As we’ve gotten better at protecting our skin from the sun, debate continues over the effectiveness and safety of sunscreens.
A generation ago, there was no such thing as sunscreen, at least as we know it now. One marketing catchphrase was burned into your head: “Tan Don’t Burn.”
Aside from teaching you bad grammar, this pervasive summer slogan was lacking in research and incredibly naïve in the context of skin damage and cancer. Millions of people were gambling with their health for a tan.
Today, you are undoubtedly aware that excessive sun exposure is dangerous and potentially deadly; tanning in itself damages your skin. But part of the solution is also part of the problem. That would be sunscreen. (Most Americans still don't use it.)
What was a display of plant seeds at your local supermarket in April is a confusing and overwhelming array of sunscreen products in May, popping up like daisies just in time for summer and peak sun.
So, let’s cut to the chase and help you chop your way down to some decisions. First, sunscreen was developed so you can be in the sun and stay relatively safe, like at the beach, yet wearing it doesn’t just mean you can stay in the sun longer. The best way to protect yourself is to cover your skin with clothing. That means your first decision is whether you need to be exposed directly to the sun, or need a tan at all.
This is a conundrum particularly for young women who have been led to believe that a tan, like cosmetics and a Barbie doll body, makes them more attractive to the opposite gender. It’s hard for them to resist those sun and fun marketing ploys that pop up at bus stops and highway billboards.
An industry of stylish, light clothing with a high sun protection factor (SPH) has risen along with the rates of melanoma, the deadliest form of skin cancer. From hats, to shirts and pants, this apparel is lightweight and comfortable, yet made to block the sun.
You still want to get the benefits of exposure to sunlight, such as vitamin D, but the consensus is to avoid peak hours of the most intense sunlight from 10 a.m. to 4 p.m.
If you decide that’s not for you, then you should absolutely wear sunscreen. Here’s where the problem comes in. Two French researchers have claimed that one-third of sunscreens overestimate their level of effectiveness according to the SPF system.
They claim they have demonstrated that the “majority of (ultraviolet) radiation filters” approved in sunscreen products are “highly” anti-inflammatory. This quality is likely to inhibit the redness level of the skin, a clinical factor used to calculate SPF.
This amounts to a “false sense of security,” they report, because your DNA is still being damaged, “you just don’t see or feel it happening.” Short of courses in biology and chemistry, suffice it to say that when your DNA is blasted with enough UV radiation, your skin cells can mutate toward the development of skin cancer.
A recent investigation by Which?, a British consumer products watchdog, found three sunscreens in particular had lower protection than the 30 SPF listed on the product. That is a minimum level of SPF recommended for high-level UV protection.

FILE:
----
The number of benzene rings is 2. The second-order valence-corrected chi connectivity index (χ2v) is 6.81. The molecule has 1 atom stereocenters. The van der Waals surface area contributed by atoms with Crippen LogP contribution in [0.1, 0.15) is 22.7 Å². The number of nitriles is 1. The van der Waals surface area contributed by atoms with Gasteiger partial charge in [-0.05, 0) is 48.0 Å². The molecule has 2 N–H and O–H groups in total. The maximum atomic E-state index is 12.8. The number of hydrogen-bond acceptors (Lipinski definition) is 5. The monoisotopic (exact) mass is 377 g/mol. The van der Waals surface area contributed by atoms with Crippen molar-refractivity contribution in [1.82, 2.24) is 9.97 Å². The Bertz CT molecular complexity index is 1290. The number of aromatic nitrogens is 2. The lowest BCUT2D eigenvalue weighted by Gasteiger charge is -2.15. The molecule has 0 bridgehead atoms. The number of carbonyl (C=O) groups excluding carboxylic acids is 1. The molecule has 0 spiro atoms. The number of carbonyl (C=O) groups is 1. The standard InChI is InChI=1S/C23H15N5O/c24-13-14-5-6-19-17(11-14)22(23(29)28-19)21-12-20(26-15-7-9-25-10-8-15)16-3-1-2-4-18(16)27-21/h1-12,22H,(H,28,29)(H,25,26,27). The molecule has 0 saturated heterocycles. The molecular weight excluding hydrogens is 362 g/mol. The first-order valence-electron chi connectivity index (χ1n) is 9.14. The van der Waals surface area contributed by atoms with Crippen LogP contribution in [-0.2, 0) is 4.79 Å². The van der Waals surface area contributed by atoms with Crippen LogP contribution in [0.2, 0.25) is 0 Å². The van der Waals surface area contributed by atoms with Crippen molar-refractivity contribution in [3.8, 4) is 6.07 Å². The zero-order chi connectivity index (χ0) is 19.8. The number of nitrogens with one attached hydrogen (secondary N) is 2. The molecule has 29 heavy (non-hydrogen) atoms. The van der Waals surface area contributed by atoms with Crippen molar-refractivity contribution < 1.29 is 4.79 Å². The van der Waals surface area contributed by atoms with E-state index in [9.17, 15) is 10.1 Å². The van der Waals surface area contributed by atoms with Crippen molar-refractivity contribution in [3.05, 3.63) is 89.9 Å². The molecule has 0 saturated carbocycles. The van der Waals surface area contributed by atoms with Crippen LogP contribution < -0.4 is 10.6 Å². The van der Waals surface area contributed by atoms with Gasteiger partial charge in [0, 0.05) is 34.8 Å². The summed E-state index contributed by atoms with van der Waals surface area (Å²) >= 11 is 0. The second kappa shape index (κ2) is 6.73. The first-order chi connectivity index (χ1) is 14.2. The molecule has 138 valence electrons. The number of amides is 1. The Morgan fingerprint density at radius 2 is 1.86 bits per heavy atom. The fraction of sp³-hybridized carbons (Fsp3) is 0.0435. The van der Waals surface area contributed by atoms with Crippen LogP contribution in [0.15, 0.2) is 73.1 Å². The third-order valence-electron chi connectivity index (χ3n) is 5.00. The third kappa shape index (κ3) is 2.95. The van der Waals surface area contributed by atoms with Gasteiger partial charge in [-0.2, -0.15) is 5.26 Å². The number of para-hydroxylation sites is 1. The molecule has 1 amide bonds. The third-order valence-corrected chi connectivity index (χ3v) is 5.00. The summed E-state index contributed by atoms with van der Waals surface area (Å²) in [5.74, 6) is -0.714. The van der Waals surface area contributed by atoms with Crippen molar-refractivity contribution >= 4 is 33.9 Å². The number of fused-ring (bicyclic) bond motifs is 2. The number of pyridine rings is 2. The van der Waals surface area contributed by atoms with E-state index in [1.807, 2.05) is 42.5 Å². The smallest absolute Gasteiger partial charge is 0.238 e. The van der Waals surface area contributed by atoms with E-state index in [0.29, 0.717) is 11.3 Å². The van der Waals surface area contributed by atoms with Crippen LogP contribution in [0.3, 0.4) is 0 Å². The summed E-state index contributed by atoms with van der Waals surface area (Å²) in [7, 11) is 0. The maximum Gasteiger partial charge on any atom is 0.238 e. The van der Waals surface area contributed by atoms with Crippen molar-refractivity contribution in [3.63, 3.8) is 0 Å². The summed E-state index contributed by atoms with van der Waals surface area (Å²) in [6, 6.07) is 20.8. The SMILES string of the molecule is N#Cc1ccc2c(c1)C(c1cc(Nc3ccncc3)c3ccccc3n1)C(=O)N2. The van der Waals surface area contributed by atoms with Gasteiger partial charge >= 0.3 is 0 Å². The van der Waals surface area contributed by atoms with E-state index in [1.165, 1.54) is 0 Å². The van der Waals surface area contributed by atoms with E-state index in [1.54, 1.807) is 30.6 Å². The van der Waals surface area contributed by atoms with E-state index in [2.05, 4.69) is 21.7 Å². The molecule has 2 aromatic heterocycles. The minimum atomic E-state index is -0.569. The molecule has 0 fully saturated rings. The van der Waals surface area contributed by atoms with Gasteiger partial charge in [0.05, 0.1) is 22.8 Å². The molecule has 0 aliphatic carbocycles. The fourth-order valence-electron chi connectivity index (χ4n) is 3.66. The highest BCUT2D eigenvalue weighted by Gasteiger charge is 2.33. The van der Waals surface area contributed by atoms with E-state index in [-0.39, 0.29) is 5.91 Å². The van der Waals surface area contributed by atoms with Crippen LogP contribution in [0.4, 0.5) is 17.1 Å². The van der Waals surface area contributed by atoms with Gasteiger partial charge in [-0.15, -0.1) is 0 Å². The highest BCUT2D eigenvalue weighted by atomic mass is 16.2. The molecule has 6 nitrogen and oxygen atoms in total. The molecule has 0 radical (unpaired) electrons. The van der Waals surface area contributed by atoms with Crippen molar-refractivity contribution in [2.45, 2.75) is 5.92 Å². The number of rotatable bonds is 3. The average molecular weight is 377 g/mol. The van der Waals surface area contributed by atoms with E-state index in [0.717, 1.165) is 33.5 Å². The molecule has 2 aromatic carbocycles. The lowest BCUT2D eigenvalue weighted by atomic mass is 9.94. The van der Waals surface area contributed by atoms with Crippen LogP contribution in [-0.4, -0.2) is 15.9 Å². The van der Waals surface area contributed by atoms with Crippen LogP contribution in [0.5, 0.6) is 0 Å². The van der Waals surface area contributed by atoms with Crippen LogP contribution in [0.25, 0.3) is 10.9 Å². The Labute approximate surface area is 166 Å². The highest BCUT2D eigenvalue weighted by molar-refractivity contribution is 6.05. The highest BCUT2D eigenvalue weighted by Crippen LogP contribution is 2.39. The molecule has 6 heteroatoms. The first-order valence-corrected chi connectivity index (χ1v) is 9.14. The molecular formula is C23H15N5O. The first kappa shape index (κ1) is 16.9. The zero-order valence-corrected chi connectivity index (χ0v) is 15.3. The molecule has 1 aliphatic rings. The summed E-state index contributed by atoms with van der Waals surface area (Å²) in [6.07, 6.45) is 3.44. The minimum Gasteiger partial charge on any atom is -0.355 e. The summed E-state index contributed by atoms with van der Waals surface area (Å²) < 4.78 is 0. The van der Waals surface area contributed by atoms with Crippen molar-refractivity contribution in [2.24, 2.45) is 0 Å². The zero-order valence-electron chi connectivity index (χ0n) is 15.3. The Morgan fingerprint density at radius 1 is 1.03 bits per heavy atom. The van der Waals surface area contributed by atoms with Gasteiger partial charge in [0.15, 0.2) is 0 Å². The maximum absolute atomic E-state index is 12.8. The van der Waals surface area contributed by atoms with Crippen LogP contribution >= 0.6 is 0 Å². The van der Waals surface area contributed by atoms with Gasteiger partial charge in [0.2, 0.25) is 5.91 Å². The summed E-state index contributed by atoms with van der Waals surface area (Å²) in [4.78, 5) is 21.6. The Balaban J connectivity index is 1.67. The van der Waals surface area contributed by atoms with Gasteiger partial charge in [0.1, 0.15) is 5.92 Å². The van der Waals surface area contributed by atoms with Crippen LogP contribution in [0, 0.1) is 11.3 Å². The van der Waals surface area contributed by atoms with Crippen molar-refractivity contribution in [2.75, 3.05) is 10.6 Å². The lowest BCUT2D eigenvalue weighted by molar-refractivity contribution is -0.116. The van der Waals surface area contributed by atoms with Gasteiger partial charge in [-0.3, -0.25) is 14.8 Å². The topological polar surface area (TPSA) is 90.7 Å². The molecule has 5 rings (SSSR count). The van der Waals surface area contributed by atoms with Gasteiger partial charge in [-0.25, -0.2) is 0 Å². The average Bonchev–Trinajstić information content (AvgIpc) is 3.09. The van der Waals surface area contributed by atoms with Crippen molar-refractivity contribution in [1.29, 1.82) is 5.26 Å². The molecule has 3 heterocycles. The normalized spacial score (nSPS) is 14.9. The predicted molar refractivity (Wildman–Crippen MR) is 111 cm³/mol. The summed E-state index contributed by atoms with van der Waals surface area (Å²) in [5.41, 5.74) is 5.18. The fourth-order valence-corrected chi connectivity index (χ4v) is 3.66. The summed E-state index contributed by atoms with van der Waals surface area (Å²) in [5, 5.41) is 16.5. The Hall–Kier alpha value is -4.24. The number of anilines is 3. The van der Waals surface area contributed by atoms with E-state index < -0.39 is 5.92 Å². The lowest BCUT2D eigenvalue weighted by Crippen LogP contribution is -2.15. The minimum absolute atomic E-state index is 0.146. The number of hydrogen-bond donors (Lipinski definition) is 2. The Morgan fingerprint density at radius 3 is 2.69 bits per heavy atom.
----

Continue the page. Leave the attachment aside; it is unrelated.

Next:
Other reports have said products listing SPFs as high as 70 or even 100 are no better at protecting you from harmful sun radiation.
Another study reported that high SPF sunscreen allows enough UV radiation to damage the DNA in your skin’s pigment cells. This was considered the first-ever molecular study into the way malignant melanoma is caused. The study found a gene that naturally helps protect your skin from damage caused by UV radiation.
This so-called “guardian gene,” which activates the release of protein that protects against UV, is held back by UV radiation that gets through even high SPF sunscreen, the study reported. A study co-author said that you should continue to use sunscreen anyway because it can slow the cancer-causing effect of UV radiation.
Professor Richard Marais, study co-author and a Cancer Research UK scientist based at the University of Manchester, said: “UV light has long been known to cause melanoma skin cancer, but exactly how this happens has not been clear. These studies allow us to begin to understand how UV light causes melanoma.
“This work highlights the importance of combining sunscreen with other strategies to protect our skin, including wearing hats and loose fitting clothing, and seeking shade when the sun is at its strongest.”
Julie Sharp, a spokesperson for Cancer Research UK (which funded the study), added: “People tend to think they’re invincible once they’ve put (sunscreen) on and end up spending longer out in the sun, increasing their overall exposure to UV rays. This research adds important evidence showing that sunscreen has a role, but that you shouldn’t just rely on this to protect your skin.”
In 2014 an estimated 76,000 people were diagnosed with melanoma, and 9,700 Americans will die from it, according to the National Cancer Institute. You can control three of the risk factors: indoor tanning, exposure to UV radiation, and severe sunburns. Your best bet: cover up. If you want to add sunscreen, and you should, find ratings at the Skin Cancer Foundation and the Environmental Working Group.
(Interestingly, investigators have found that many fish, reptiles, and birds naturally produce sunscreen-like compounds, and wonder if research could lead to sunscreen products for humans.)
March 25, 2020
Janet O’Dell, RN